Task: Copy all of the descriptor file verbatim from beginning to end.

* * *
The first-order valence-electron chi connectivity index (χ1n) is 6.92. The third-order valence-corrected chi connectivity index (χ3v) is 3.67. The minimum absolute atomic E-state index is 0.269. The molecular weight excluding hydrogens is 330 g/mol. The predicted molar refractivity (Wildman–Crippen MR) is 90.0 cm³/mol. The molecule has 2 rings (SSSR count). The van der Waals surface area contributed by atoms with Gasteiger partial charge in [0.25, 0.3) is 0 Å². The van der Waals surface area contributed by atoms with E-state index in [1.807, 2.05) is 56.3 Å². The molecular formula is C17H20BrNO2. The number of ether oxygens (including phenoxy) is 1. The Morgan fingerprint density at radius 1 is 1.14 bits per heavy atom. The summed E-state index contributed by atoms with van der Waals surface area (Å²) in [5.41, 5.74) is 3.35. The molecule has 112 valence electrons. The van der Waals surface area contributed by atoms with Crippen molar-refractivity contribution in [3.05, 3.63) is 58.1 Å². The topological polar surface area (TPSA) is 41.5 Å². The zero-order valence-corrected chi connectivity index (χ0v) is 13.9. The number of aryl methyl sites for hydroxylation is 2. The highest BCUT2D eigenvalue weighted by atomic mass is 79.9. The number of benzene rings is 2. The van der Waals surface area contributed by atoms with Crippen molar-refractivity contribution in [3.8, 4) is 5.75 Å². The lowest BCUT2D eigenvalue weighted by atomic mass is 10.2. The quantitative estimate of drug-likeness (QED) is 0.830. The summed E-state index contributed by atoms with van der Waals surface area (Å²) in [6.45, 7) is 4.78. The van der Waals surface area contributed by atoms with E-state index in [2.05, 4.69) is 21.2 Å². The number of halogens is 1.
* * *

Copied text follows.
The first-order valence-electron chi connectivity index (χ1n) is 6.92. The third-order valence-corrected chi connectivity index (χ3v) is 3.67. The minimum absolute atomic E-state index is 0.269. The molecular weight excluding hydrogens is 330 g/mol. The predicted molar refractivity (Wildman–Crippen MR) is 90.0 cm³/mol. The molecule has 2 rings (SSSR count). The van der Waals surface area contributed by atoms with Gasteiger partial charge in [0.25, 0.3) is 0 Å². The van der Waals surface area contributed by atoms with E-state index in [1.807, 2.05) is 56.3 Å². The molecular formula is C17H20BrNO2. The number of ether oxygens (including phenoxy) is 1. The Morgan fingerprint density at radius 1 is 1.14 bits per heavy atom. The summed E-state index contributed by atoms with van der Waals surface area (Å²) in [5.41, 5.74) is 3.35. The molecule has 112 valence electrons. The van der Waals surface area contributed by atoms with Crippen molar-refractivity contribution in [3.05, 3.63) is 58.1 Å². The topological polar surface area (TPSA) is 41.5 Å². The zero-order valence-corrected chi connectivity index (χ0v) is 13.9. The number of aryl methyl sites for hydroxylation is 2. The highest BCUT2D eigenvalue weighted by atomic mass is 79.9. The number of benzene rings is 2. The van der Waals surface area contributed by atoms with Crippen molar-refractivity contribution in [3.8, 4) is 5.75 Å². The lowest BCUT2D eigenvalue weighted by atomic mass is 10.2. The quantitative estimate of drug-likeness (QED) is 0.830. The summed E-state index contributed by atoms with van der Waals surface area (Å²) in [6.45, 7) is 4.78. The van der Waals surface area contributed by atoms with E-state index in [2.05, 4.69) is 21.2 Å². The number of halogens is 1.